Boeing Co. will remove its Starliner capsule from a rocket to make a deeper examination of propulsion system valves after a launch was scrubbed last week, a step that could push the planned mission until next year.
Four of the 13 valves in the Starliner’s propulsion system remain closed and will undergo a “deeper-level troubleshooting” at Boeing’s Commercial Crew and Cargo Processing Facility, the company said in a statement Friday. Boeing, NASA, and rocket maker United Launch Alliance expect to decide on a new launch date after resolving the issue.
Crews had exhausted every option to diagnose the valve problems while the craft was sitting atop the ULA Atlas V rocket. They now need to return the capsule to a Boeing facility for deeper analysis, said John Vollmer, vice president, and program manager for the Starliner program.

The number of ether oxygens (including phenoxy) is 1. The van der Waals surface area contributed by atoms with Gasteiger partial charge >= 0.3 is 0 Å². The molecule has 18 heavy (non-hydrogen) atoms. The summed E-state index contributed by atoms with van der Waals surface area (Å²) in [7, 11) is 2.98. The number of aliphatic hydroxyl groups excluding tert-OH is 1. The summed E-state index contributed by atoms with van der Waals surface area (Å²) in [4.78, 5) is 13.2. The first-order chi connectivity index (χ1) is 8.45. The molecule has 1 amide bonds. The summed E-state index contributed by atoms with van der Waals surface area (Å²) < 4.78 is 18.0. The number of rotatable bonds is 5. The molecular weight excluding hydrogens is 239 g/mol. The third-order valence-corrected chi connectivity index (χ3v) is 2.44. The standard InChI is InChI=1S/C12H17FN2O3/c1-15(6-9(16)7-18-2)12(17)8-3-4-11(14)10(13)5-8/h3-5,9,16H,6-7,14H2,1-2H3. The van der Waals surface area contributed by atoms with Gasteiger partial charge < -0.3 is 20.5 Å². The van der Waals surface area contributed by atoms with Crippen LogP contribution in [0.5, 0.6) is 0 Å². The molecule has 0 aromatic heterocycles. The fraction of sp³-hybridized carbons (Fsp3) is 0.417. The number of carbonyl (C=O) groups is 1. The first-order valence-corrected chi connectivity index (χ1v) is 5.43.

Boeing fell 1.4% to $234.79 at 3:10 p.m. in New York. The stock had climbed 11% this year through Thursday while the Dow Jones Industrial Average advanced 16%.
The company is trying to demonstrate that it can fulfill a National Aeronautics and Space Administration contract to carry astronauts to the space station, matching the abilities of Elon Musk’s Space Exploration Technologies Corp.
Boeing Chief Executive Officer Dave Calhoun has a lot riding on the Starliner’s success as he works to rebuild its engineering culture and address quality lapses across its product portfolio. His compensation package includes performance awards tied to specific targets, including a successful crewed Starliner flight and the entire global return to service of the 737 Max aircraft after two fatal crashes.
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